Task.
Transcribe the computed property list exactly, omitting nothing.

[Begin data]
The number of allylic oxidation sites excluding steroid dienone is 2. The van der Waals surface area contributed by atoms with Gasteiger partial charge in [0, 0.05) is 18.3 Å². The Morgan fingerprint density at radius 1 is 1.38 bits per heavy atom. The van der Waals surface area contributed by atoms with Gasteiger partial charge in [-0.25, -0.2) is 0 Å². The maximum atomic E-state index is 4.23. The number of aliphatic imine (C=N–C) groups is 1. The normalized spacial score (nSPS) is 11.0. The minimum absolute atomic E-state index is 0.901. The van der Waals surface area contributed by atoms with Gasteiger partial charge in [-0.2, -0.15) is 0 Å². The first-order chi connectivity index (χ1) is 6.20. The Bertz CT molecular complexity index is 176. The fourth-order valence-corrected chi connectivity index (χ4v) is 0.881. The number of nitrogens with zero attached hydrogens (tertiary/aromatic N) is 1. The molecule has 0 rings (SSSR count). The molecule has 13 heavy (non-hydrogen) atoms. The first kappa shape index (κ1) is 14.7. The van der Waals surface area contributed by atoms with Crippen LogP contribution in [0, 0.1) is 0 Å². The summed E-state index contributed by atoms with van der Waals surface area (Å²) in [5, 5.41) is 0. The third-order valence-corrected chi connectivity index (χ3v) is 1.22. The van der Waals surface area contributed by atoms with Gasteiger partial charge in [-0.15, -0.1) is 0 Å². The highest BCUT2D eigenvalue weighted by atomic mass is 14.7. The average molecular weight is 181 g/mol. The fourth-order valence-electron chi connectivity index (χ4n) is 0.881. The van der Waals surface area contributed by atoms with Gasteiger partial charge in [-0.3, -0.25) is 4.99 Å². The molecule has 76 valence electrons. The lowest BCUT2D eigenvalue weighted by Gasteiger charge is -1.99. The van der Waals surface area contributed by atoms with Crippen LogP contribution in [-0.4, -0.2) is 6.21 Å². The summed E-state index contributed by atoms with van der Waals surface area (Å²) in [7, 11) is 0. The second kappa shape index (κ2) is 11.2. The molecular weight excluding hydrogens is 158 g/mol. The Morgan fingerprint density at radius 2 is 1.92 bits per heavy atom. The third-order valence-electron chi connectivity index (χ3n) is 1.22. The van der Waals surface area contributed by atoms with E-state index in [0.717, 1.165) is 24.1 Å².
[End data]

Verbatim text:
The number of allylic oxidation sites excluding steroid dienone is 2. The van der Waals surface area contributed by atoms with Gasteiger partial charge in [0, 0.05) is 18.3 Å². The Morgan fingerprint density at radius 1 is 1.38 bits per heavy atom. The van der Waals surface area contributed by atoms with Gasteiger partial charge in [-0.25, -0.2) is 0 Å². The maximum atomic E-state index is 4.23. The number of aliphatic imine (C=N–C) groups is 1. The normalized spacial score (nSPS) is 11.0. The minimum absolute atomic E-state index is 0.901. The van der Waals surface area contributed by atoms with Gasteiger partial charge in [-0.2, -0.15) is 0 Å². The first-order chi connectivity index (χ1) is 6.20. The Bertz CT molecular complexity index is 176. The fourth-order valence-corrected chi connectivity index (χ4v) is 0.881. The number of nitrogens with zero attached hydrogens (tertiary/aromatic N) is 1. The molecule has 0 rings (SSSR count). The molecule has 13 heavy (non-hydrogen) atoms. The first kappa shape index (κ1) is 14.7. The van der Waals surface area contributed by atoms with Crippen LogP contribution in [0, 0.1) is 0 Å². The summed E-state index contributed by atoms with van der Waals surface area (Å²) in [5, 5.41) is 0. The third-order valence-corrected chi connectivity index (χ3v) is 1.22. The van der Waals surface area contributed by atoms with Gasteiger partial charge in [-0.15, -0.1) is 0 Å². The highest BCUT2D eigenvalue weighted by atomic mass is 14.7. The average molecular weight is 181 g/mol. The fourth-order valence-electron chi connectivity index (χ4n) is 0.881. The van der Waals surface area contributed by atoms with Gasteiger partial charge in [-0.3, -0.25) is 4.99 Å². The molecule has 76 valence electrons. The lowest BCUT2D eigenvalue weighted by Gasteiger charge is -1.99. The van der Waals surface area contributed by atoms with Crippen LogP contribution in [-0.4, -0.2) is 6.21 Å². The summed E-state index contributed by atoms with van der Waals surface area (Å²) in [7, 11) is 0. The second kappa shape index (κ2) is 11.2. The molecular weight excluding hydrogens is 158 g/mol. The Morgan fingerprint density at radius 2 is 1.92 bits per heavy atom. The third-order valence-electron chi connectivity index (χ3n) is 1.22. The van der Waals surface area contributed by atoms with E-state index in [0.717, 1.165) is 24.1 Å².